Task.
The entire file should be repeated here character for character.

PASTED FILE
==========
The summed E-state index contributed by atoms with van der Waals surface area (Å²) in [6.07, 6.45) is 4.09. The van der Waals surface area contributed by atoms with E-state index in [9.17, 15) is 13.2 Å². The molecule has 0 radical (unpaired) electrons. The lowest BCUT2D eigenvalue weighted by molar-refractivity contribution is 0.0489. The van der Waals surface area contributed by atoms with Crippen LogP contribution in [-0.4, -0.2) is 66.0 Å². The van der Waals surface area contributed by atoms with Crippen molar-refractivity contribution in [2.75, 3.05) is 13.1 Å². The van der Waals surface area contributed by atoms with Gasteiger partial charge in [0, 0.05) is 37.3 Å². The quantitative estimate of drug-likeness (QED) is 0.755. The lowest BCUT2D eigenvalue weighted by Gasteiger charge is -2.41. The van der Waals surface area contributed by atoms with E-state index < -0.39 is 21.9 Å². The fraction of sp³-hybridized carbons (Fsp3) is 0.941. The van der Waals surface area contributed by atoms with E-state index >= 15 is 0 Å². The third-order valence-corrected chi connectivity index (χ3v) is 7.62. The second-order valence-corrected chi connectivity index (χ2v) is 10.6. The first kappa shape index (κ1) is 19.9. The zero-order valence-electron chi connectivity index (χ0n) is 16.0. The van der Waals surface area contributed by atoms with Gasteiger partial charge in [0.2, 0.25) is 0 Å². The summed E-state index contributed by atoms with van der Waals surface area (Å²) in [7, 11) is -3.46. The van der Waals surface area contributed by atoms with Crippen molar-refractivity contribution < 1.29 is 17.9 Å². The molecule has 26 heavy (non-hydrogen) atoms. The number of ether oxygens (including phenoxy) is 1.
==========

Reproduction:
The summed E-state index contributed by atoms with van der Waals surface area (Å²) in [6.07, 6.45) is 4.09. The van der Waals surface area contributed by atoms with E-state index in [9.17, 15) is 13.2 Å². The molecule has 0 radical (unpaired) electrons. The lowest BCUT2D eigenvalue weighted by molar-refractivity contribution is 0.0489. The van der Waals surface area contributed by atoms with Crippen LogP contribution in [-0.4, -0.2) is 66.0 Å². The van der Waals surface area contributed by atoms with Crippen molar-refractivity contribution in [2.75, 3.05) is 13.1 Å². The van der Waals surface area contributed by atoms with Gasteiger partial charge in [0, 0.05) is 37.3 Å². The quantitative estimate of drug-likeness (QED) is 0.755. The lowest BCUT2D eigenvalue weighted by Gasteiger charge is -2.41. The van der Waals surface area contributed by atoms with E-state index < -0.39 is 21.9 Å². The fraction of sp³-hybridized carbons (Fsp3) is 0.941. The van der Waals surface area contributed by atoms with E-state index >= 15 is 0 Å². The third-order valence-corrected chi connectivity index (χ3v) is 7.62. The second-order valence-corrected chi connectivity index (χ2v) is 10.6. The first kappa shape index (κ1) is 19.9. The zero-order valence-electron chi connectivity index (χ0n) is 16.0. The van der Waals surface area contributed by atoms with Gasteiger partial charge in [0.2, 0.25) is 0 Å². The summed E-state index contributed by atoms with van der Waals surface area (Å²) in [7, 11) is -3.46. The van der Waals surface area contributed by atoms with Crippen molar-refractivity contribution < 1.29 is 17.9 Å². The molecule has 26 heavy (non-hydrogen) atoms. The number of ether oxygens (including phenoxy) is 1.